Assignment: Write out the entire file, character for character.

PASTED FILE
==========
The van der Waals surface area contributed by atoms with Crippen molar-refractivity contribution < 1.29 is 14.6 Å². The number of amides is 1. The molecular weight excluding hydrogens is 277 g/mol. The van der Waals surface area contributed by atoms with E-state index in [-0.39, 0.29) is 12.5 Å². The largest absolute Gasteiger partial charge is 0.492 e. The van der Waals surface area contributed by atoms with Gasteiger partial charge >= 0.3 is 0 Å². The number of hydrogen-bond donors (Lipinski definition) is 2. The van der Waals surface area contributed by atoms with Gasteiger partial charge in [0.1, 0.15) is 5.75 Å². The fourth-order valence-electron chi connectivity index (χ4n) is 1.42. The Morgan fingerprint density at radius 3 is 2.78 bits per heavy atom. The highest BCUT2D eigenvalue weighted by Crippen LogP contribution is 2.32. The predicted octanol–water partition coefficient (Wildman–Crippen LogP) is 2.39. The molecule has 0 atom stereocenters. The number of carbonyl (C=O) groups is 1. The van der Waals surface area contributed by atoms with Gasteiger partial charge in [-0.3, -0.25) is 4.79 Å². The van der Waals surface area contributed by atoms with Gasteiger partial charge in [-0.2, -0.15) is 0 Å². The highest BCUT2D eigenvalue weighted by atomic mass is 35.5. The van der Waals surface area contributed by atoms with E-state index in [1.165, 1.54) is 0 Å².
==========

The van der Waals surface area contributed by atoms with Crippen molar-refractivity contribution < 1.29 is 14.6 Å². The number of amides is 1. The molecular weight excluding hydrogens is 277 g/mol. The van der Waals surface area contributed by atoms with E-state index in [-0.39, 0.29) is 12.5 Å². The largest absolute Gasteiger partial charge is 0.492 e. The van der Waals surface area contributed by atoms with Gasteiger partial charge >= 0.3 is 0 Å². The number of hydrogen-bond donors (Lipinski definition) is 2. The van der Waals surface area contributed by atoms with Gasteiger partial charge in [0.1, 0.15) is 5.75 Å². The fourth-order valence-electron chi connectivity index (χ4n) is 1.42. The Morgan fingerprint density at radius 3 is 2.78 bits per heavy atom. The highest BCUT2D eigenvalue weighted by Crippen LogP contribution is 2.32. The predicted octanol–water partition coefficient (Wildman–Crippen LogP) is 2.39. The molecule has 0 atom stereocenters. The number of carbonyl (C=O) groups is 1. The van der Waals surface area contributed by atoms with Gasteiger partial charge in [-0.3, -0.25) is 4.79 Å². The van der Waals surface area contributed by atoms with Gasteiger partial charge in [-0.2, -0.15) is 0 Å². The highest BCUT2D eigenvalue weighted by atomic mass is 35.5. The van der Waals surface area contributed by atoms with E-state index in [1.165, 1.54) is 0 Å².